I HAVE A FRIEND WHO loathes jazz with a passion. Anything in more than one key makes her stomach turn, and the mere mention of a saxophone triggers convulsions, hissing, and spittle. So, of course, any mention of jazz-based dance music doesn't go over well. The last 4 Hero album? "Too jazzy," she says, with a dismissive wave. The Innerzone Orchestra show last year? A thousand-yard stare. I've almost given up on preaching to her about the many parallels between jazz, techno, and drum and bass; for some, this music is a natural extension of the jazz aesthetic, for others it's a bastardization--and for my friend it's pretty much irrelevant. That's okay. I can deal with that. Really. But there's quite a bit of ambitious jazz/techno fusion out there, coming from seasoned pros and eager neophytes alike. My friend, this one's for you. A-one, two, three, four... .

Techno god Kirk Degiorgio's 1997 LP Planetary Folklore is an excursion into modal jazz; over rolling 7/8 breakbeats he waxes Phrygian, pulling pages from Sun Ra and Herbie Hancock but sticking to techno's DIY aesthetic by ear and heart: his modal creations are sequencer-assisted. Nevertheless, the album is inviting, dense, and emotional. Not only does Degiorgio appreciate the finer technical points of jazz, he also takes the traditions of soul music to heart, writing songs that express emotions, not theories. Degiorgio is also partially responsible for Photek's more abstract creations; the two are close friends, and his track "KJZ" is reportedly the inspired result of a night's rifling through Degiorgio's extensive record collection. Degiorgio also mixed Check One, a DJ excursion that seals the gap between ancient jazz and modern breakbeat science, slipping effortlessly among genres and changing some minds in the process.

Meanwhile in Detroit, "Mad" Mike Banks, former Parliament session player and accomplished jazz musician, is largely known for the sonic assaults of Underground Resistance. The label became popular in Europe thanks to records like X-101, Death Star and the Acid Rain series, which fed the Continental need for speed and unleashed a scourge of pale imitations. But the man known for etching "Come to Detroit and get your ass bit!" into the runout groove of "Piranha" also produced some beautiful jazz/techno fusion in the form of Nation 2 Nation, World 2 World, and Galaxy 2 Galaxy, a triptych of saxophones and 303s, the peach of which is Hi-Tech Jazz, a soaring manifesto that is--in my humble opinion--the best techno record ever made. Similarly, Juan Atkins teamed up with Europeans Thomas Fehlmann and Moritz von Oswald to produce Jazz is the Teacher, a subtler variation on the theme--and, coincidentally, the second-best techno record ever made.

England's Ian O'Brien takes his cues largely from Mad Mike's jazz meanderings, to the point of calling one EP Mad Mike Disease. "Monkey Jazz," from the same record, noodles its heart out for minutes on end; such nonstop noodling is O'Brien's signature. His Desert Scores LP and the more recent Gigantic Days recall many a 1970s jazz/funk project, with sleazy beats, odd quirks in timing and arrangement, and synthesized Rhodeses and clavinets shuffling away over everything. You could call it "sexy," but you'd need a few extra limbs to consummate the act. Of all the techno/jazz cats, O'Brien is probably the most inaccessible; steer clear if anything past 4/4 leaves you rhythmically challenged.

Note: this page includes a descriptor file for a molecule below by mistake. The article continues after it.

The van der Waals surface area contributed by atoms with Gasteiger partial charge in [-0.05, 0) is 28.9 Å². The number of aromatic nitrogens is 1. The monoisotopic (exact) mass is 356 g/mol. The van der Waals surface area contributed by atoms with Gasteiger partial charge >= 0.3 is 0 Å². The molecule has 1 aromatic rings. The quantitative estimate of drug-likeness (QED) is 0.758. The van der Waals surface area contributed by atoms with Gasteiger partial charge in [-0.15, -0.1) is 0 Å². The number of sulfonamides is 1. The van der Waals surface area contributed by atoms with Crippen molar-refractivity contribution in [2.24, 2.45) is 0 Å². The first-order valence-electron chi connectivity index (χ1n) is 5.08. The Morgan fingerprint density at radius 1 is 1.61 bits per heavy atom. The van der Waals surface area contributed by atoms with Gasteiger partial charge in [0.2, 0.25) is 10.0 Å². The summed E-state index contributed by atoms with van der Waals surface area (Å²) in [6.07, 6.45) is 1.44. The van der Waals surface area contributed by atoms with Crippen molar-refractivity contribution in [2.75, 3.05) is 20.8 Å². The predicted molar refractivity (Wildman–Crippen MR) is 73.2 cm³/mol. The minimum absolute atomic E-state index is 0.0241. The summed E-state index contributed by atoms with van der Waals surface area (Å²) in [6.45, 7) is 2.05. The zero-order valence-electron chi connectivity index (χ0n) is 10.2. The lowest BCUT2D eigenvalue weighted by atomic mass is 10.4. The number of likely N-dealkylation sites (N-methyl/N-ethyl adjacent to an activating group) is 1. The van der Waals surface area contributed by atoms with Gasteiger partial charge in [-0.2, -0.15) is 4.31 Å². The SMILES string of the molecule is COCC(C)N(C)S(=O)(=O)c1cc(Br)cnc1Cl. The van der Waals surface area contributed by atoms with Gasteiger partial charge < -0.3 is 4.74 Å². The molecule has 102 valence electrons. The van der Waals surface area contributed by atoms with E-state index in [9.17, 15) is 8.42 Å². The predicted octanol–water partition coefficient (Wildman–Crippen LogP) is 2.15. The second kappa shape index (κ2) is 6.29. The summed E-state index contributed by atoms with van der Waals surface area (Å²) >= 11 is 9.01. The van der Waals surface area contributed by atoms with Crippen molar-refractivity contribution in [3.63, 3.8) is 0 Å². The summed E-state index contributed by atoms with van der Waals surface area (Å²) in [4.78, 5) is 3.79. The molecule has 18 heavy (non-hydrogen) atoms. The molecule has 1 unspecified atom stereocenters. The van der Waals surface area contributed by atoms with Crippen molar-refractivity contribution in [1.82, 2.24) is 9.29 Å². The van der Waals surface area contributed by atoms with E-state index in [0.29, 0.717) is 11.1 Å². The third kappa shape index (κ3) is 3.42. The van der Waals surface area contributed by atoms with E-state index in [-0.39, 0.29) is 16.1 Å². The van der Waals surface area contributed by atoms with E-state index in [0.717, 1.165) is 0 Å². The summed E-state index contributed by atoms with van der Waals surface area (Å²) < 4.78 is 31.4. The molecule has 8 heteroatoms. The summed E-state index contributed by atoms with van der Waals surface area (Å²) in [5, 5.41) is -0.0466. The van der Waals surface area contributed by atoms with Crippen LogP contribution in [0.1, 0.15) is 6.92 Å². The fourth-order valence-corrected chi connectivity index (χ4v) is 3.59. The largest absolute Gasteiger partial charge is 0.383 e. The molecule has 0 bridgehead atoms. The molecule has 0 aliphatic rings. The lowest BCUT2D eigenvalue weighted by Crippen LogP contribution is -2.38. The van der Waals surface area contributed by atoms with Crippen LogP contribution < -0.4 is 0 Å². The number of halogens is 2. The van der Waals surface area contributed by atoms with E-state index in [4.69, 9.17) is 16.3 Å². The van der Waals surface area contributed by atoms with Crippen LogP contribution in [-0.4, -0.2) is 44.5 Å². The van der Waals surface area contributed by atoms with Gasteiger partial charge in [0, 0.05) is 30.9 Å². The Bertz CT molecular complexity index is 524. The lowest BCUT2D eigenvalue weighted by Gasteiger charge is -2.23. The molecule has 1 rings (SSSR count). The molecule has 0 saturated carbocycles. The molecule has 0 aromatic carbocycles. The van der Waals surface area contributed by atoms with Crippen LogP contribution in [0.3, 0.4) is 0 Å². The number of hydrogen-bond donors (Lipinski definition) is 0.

Jungle is particularly fond of jazz homage; although techstep and jump-up are more popular around these parts, many a producer ventures into jazz territory, pulling the genre's abstract beat science into heady, meandering compositions. For a while, jungle was hailed as "future jazz"; DJ Krust's Jazz Note was among the first shots fired, and soon after many of his Bristol counterparts expressed their love for American jazz and soul music in their work. The aforementioned Photek and the rigorously demented Squarepusher made some unabashedly jazzy tracks--the latter delighting many a headcase with his Jaco Pastorius antics. 4 Hero later went all the way with Two Pages, a double-disc short course in soul about which junglist opinion was evenly divided; some thought it was the future of their genre, while others found it pointless and meandering. That subset of jungle has since migrated into soul territory, with the likes of London Elektricity and a sheaf of "afro-funk" producers fusing drum and bass with a forward-thinking attitude and a '70s soul vibe. In this case jungle succeeds where techno falls short, going from homage to progression and never looking back.

And now for some caveats: If you're born and raised on real jazz, you may find some of these derivations disappointing. Part of what makes electronic music so interesting is its relatively shallow learning curve; the best innovations in the genre are made by people fucking around with their gear without a manual in sight, an approach that doesn't lend itself to the kind of clever, thoughtful complexity that makes jazz so appealing to grad students. So the best fusions of jazz and dance music tend to sound rather boring to the excessively trained ear. If you view jazz as a deliberately inaccessible, delightfully complex music, you may be annoyed by dance music's appropriation of the vibe without sweating the technique. But if you're the type that views jazz as more of an attitude than a mental puzzle, these records just might suit you.

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